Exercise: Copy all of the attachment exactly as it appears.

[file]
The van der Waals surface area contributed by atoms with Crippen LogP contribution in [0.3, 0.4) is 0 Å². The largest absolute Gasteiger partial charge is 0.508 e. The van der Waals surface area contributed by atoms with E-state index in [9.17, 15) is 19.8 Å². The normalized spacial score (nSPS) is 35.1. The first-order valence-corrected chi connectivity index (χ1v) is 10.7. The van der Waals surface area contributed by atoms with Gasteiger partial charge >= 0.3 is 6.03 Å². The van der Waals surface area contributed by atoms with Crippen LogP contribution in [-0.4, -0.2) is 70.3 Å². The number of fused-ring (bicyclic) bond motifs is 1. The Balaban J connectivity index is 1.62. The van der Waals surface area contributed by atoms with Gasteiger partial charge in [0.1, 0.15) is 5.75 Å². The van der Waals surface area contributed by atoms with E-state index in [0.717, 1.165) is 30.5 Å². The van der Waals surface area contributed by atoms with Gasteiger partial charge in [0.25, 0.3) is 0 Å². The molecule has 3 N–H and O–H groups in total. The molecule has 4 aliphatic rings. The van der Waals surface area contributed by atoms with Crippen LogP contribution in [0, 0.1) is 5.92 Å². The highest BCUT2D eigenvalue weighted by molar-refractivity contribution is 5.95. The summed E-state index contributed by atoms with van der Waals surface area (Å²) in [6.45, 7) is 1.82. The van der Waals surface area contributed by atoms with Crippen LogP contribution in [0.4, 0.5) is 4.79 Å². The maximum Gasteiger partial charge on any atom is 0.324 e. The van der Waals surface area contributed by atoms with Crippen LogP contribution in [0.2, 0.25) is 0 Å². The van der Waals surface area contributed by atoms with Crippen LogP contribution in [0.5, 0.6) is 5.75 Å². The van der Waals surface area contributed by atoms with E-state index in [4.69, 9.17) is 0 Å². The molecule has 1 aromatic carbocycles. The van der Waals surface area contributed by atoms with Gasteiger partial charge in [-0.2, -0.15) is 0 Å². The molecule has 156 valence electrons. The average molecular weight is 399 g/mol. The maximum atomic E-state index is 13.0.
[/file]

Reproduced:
The van der Waals surface area contributed by atoms with Crippen LogP contribution in [0.3, 0.4) is 0 Å². The largest absolute Gasteiger partial charge is 0.508 e. The van der Waals surface area contributed by atoms with E-state index in [9.17, 15) is 19.8 Å². The normalized spacial score (nSPS) is 35.1. The first-order valence-corrected chi connectivity index (χ1v) is 10.7. The van der Waals surface area contributed by atoms with Gasteiger partial charge >= 0.3 is 6.03 Å². The van der Waals surface area contributed by atoms with Crippen LogP contribution in [-0.4, -0.2) is 70.3 Å². The number of fused-ring (bicyclic) bond motifs is 1. The Balaban J connectivity index is 1.62. The van der Waals surface area contributed by atoms with Gasteiger partial charge in [0.1, 0.15) is 5.75 Å². The van der Waals surface area contributed by atoms with E-state index in [0.717, 1.165) is 30.5 Å². The van der Waals surface area contributed by atoms with Gasteiger partial charge in [0.25, 0.3) is 0 Å². The molecule has 3 N–H and O–H groups in total. The molecule has 4 aliphatic rings. The van der Waals surface area contributed by atoms with Crippen LogP contribution in [0, 0.1) is 5.92 Å². The highest BCUT2D eigenvalue weighted by molar-refractivity contribution is 5.95. The summed E-state index contributed by atoms with van der Waals surface area (Å²) in [6.45, 7) is 1.82. The van der Waals surface area contributed by atoms with Crippen LogP contribution in [0.4, 0.5) is 4.79 Å². The maximum Gasteiger partial charge on any atom is 0.324 e. The van der Waals surface area contributed by atoms with Crippen LogP contribution in [0.2, 0.25) is 0 Å². The van der Waals surface area contributed by atoms with Crippen LogP contribution in [0.5, 0.6) is 5.75 Å². The van der Waals surface area contributed by atoms with E-state index in [4.69, 9.17) is 0 Å². The molecule has 1 aromatic carbocycles. The van der Waals surface area contributed by atoms with Gasteiger partial charge in [-0.2, -0.15) is 0 Å². The molecule has 156 valence electrons. The average molecular weight is 399 g/mol. The maximum atomic E-state index is 13.0.